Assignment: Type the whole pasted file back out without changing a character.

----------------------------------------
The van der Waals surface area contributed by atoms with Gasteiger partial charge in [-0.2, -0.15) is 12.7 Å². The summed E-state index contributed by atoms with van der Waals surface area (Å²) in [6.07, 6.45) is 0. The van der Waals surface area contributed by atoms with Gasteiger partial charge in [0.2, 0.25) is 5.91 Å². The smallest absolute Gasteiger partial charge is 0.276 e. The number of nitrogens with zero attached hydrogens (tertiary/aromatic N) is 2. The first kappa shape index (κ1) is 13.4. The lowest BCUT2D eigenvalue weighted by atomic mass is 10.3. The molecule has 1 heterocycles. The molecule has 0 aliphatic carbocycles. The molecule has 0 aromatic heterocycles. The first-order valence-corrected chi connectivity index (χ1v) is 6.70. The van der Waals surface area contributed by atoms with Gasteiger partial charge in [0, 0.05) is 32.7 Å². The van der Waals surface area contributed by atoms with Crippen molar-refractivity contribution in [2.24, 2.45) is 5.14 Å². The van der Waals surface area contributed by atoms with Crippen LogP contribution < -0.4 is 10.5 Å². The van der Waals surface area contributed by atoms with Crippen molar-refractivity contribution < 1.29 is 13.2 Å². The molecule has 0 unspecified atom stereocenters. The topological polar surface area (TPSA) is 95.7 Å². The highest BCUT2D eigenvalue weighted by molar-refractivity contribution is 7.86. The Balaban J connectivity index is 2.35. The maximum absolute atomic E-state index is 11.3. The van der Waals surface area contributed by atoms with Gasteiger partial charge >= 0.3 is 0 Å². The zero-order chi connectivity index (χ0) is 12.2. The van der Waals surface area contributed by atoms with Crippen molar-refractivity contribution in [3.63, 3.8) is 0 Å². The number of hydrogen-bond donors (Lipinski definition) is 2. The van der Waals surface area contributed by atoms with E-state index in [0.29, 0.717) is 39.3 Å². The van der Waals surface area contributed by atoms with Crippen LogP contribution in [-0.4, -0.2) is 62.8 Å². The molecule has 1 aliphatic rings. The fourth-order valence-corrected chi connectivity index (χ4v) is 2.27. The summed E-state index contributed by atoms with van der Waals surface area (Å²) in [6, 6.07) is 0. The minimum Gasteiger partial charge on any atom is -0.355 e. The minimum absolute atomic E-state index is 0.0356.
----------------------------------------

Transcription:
The van der Waals surface area contributed by atoms with Gasteiger partial charge in [-0.2, -0.15) is 12.7 Å². The summed E-state index contributed by atoms with van der Waals surface area (Å²) in [6.07, 6.45) is 0. The van der Waals surface area contributed by atoms with Gasteiger partial charge in [0.2, 0.25) is 5.91 Å². The smallest absolute Gasteiger partial charge is 0.276 e. The number of nitrogens with zero attached hydrogens (tertiary/aromatic N) is 2. The first kappa shape index (κ1) is 13.4. The lowest BCUT2D eigenvalue weighted by atomic mass is 10.3. The molecule has 1 heterocycles. The molecule has 0 aliphatic carbocycles. The molecule has 0 aromatic heterocycles. The first-order valence-corrected chi connectivity index (χ1v) is 6.70. The van der Waals surface area contributed by atoms with Gasteiger partial charge in [0, 0.05) is 32.7 Å². The van der Waals surface area contributed by atoms with Crippen molar-refractivity contribution in [2.24, 2.45) is 5.14 Å². The van der Waals surface area contributed by atoms with Crippen LogP contribution < -0.4 is 10.5 Å². The van der Waals surface area contributed by atoms with Crippen molar-refractivity contribution < 1.29 is 13.2 Å². The molecule has 0 unspecified atom stereocenters. The topological polar surface area (TPSA) is 95.7 Å². The highest BCUT2D eigenvalue weighted by molar-refractivity contribution is 7.86. The Balaban J connectivity index is 2.35. The maximum absolute atomic E-state index is 11.3. The van der Waals surface area contributed by atoms with Gasteiger partial charge >= 0.3 is 0 Å². The zero-order chi connectivity index (χ0) is 12.2. The van der Waals surface area contributed by atoms with Crippen molar-refractivity contribution in [3.63, 3.8) is 0 Å². The number of hydrogen-bond donors (Lipinski definition) is 2. The van der Waals surface area contributed by atoms with E-state index in [0.29, 0.717) is 39.3 Å². The van der Waals surface area contributed by atoms with Crippen LogP contribution in [-0.4, -0.2) is 62.8 Å². The molecule has 1 aliphatic rings. The fourth-order valence-corrected chi connectivity index (χ4v) is 2.27. The summed E-state index contributed by atoms with van der Waals surface area (Å²) in [6, 6.07) is 0. The minimum Gasteiger partial charge on any atom is -0.355 e. The minimum absolute atomic E-state index is 0.0356.